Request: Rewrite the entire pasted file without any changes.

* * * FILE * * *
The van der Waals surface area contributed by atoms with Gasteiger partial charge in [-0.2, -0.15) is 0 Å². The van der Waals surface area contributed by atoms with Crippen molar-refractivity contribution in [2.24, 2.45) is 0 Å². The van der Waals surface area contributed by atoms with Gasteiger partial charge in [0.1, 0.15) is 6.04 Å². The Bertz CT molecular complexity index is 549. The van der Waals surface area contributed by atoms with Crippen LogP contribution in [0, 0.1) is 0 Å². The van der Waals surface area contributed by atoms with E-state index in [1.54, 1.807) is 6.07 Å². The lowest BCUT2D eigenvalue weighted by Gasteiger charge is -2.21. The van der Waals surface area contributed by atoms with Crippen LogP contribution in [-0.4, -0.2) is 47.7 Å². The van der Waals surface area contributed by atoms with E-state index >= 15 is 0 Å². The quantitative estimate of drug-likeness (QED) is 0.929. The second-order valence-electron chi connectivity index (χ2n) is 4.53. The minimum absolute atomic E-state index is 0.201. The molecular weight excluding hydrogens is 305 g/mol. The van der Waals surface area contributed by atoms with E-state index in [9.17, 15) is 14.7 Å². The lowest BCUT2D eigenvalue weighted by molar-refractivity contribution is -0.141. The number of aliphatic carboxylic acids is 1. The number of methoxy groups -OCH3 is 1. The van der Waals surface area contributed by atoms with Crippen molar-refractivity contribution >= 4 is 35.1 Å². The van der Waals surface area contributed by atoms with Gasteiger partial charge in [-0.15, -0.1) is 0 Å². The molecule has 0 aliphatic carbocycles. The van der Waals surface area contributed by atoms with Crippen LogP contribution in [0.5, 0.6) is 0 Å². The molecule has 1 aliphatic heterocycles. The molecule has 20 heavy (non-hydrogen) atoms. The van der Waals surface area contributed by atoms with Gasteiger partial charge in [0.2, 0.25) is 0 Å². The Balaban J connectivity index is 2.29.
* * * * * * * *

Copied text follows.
The van der Waals surface area contributed by atoms with Gasteiger partial charge in [-0.2, -0.15) is 0 Å². The van der Waals surface area contributed by atoms with Crippen molar-refractivity contribution in [2.24, 2.45) is 0 Å². The van der Waals surface area contributed by atoms with Gasteiger partial charge in [0.1, 0.15) is 6.04 Å². The Bertz CT molecular complexity index is 549. The van der Waals surface area contributed by atoms with Crippen LogP contribution in [0, 0.1) is 0 Å². The van der Waals surface area contributed by atoms with E-state index in [1.54, 1.807) is 6.07 Å². The lowest BCUT2D eigenvalue weighted by Gasteiger charge is -2.21. The van der Waals surface area contributed by atoms with Crippen LogP contribution in [-0.4, -0.2) is 47.7 Å². The van der Waals surface area contributed by atoms with E-state index >= 15 is 0 Å². The quantitative estimate of drug-likeness (QED) is 0.929. The second-order valence-electron chi connectivity index (χ2n) is 4.53. The minimum absolute atomic E-state index is 0.201. The molecular weight excluding hydrogens is 305 g/mol. The van der Waals surface area contributed by atoms with E-state index in [9.17, 15) is 14.7 Å². The lowest BCUT2D eigenvalue weighted by molar-refractivity contribution is -0.141. The number of aliphatic carboxylic acids is 1. The number of methoxy groups -OCH3 is 1. The van der Waals surface area contributed by atoms with Crippen molar-refractivity contribution >= 4 is 35.1 Å². The van der Waals surface area contributed by atoms with Gasteiger partial charge in [-0.15, -0.1) is 0 Å². The molecule has 0 aliphatic carbocycles. The van der Waals surface area contributed by atoms with Crippen LogP contribution in [0.5, 0.6) is 0 Å². The molecule has 1 aliphatic heterocycles. The molecule has 20 heavy (non-hydrogen) atoms. The van der Waals surface area contributed by atoms with Gasteiger partial charge in [0.2, 0.25) is 0 Å². The Balaban J connectivity index is 2.29.